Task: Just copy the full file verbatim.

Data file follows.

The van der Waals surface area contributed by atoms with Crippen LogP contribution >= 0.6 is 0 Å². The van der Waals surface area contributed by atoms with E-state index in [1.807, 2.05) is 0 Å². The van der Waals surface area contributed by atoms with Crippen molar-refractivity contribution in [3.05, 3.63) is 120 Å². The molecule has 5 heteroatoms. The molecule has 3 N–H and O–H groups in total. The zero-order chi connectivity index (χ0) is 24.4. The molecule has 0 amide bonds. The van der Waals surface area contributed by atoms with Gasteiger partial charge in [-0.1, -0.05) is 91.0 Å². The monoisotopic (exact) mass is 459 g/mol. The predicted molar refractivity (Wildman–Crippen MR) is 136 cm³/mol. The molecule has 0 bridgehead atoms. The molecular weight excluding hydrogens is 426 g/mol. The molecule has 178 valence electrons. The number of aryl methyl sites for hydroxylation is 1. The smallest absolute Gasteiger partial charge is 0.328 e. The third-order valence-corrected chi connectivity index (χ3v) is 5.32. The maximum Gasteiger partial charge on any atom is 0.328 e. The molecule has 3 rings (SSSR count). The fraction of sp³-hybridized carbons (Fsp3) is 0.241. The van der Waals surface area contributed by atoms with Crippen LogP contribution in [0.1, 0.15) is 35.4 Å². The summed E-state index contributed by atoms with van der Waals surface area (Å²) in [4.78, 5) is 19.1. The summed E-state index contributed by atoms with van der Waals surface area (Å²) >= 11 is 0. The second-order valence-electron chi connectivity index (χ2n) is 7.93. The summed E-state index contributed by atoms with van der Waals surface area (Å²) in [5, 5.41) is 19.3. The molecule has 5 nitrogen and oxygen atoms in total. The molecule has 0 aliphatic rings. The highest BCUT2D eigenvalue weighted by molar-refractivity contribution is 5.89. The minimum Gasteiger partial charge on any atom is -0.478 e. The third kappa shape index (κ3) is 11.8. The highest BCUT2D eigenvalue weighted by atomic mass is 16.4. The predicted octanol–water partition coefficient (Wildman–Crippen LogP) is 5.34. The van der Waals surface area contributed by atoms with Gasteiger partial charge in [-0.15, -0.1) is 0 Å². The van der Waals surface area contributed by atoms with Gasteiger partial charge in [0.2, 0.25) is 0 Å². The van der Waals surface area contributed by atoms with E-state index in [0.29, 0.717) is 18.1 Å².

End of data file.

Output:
The van der Waals surface area contributed by atoms with Crippen LogP contribution >= 0.6 is 0 Å². The van der Waals surface area contributed by atoms with E-state index in [1.807, 2.05) is 0 Å². The van der Waals surface area contributed by atoms with Crippen molar-refractivity contribution in [3.05, 3.63) is 120 Å². The molecule has 5 heteroatoms. The molecule has 3 N–H and O–H groups in total. The zero-order chi connectivity index (χ0) is 24.4. The molecule has 0 amide bonds. The van der Waals surface area contributed by atoms with Gasteiger partial charge in [-0.1, -0.05) is 91.0 Å². The monoisotopic (exact) mass is 459 g/mol. The predicted molar refractivity (Wildman–Crippen MR) is 136 cm³/mol. The molecule has 0 bridgehead atoms. The molecular weight excluding hydrogens is 426 g/mol. The molecule has 178 valence electrons. The number of aryl methyl sites for hydroxylation is 1. The smallest absolute Gasteiger partial charge is 0.328 e. The third-order valence-corrected chi connectivity index (χ3v) is 5.32. The maximum Gasteiger partial charge on any atom is 0.328 e. The molecule has 3 rings (SSSR count). The fraction of sp³-hybridized carbons (Fsp3) is 0.241. The van der Waals surface area contributed by atoms with Crippen LogP contribution in [0.1, 0.15) is 35.4 Å². The summed E-state index contributed by atoms with van der Waals surface area (Å²) in [4.78, 5) is 19.1. The summed E-state index contributed by atoms with van der Waals surface area (Å²) >= 11 is 0. The second-order valence-electron chi connectivity index (χ2n) is 7.93. The summed E-state index contributed by atoms with van der Waals surface area (Å²) in [5, 5.41) is 19.3. The molecule has 5 nitrogen and oxygen atoms in total. The molecule has 0 aliphatic rings. The highest BCUT2D eigenvalue weighted by molar-refractivity contribution is 5.89. The minimum Gasteiger partial charge on any atom is -0.478 e. The third kappa shape index (κ3) is 11.8. The highest BCUT2D eigenvalue weighted by atomic mass is 16.4. The predicted octanol–water partition coefficient (Wildman–Crippen LogP) is 5.34. The van der Waals surface area contributed by atoms with Gasteiger partial charge in [-0.15, -0.1) is 0 Å². The van der Waals surface area contributed by atoms with Gasteiger partial charge in [0.2, 0.25) is 0 Å². The van der Waals surface area contributed by atoms with E-state index in [0.29, 0.717) is 18.1 Å².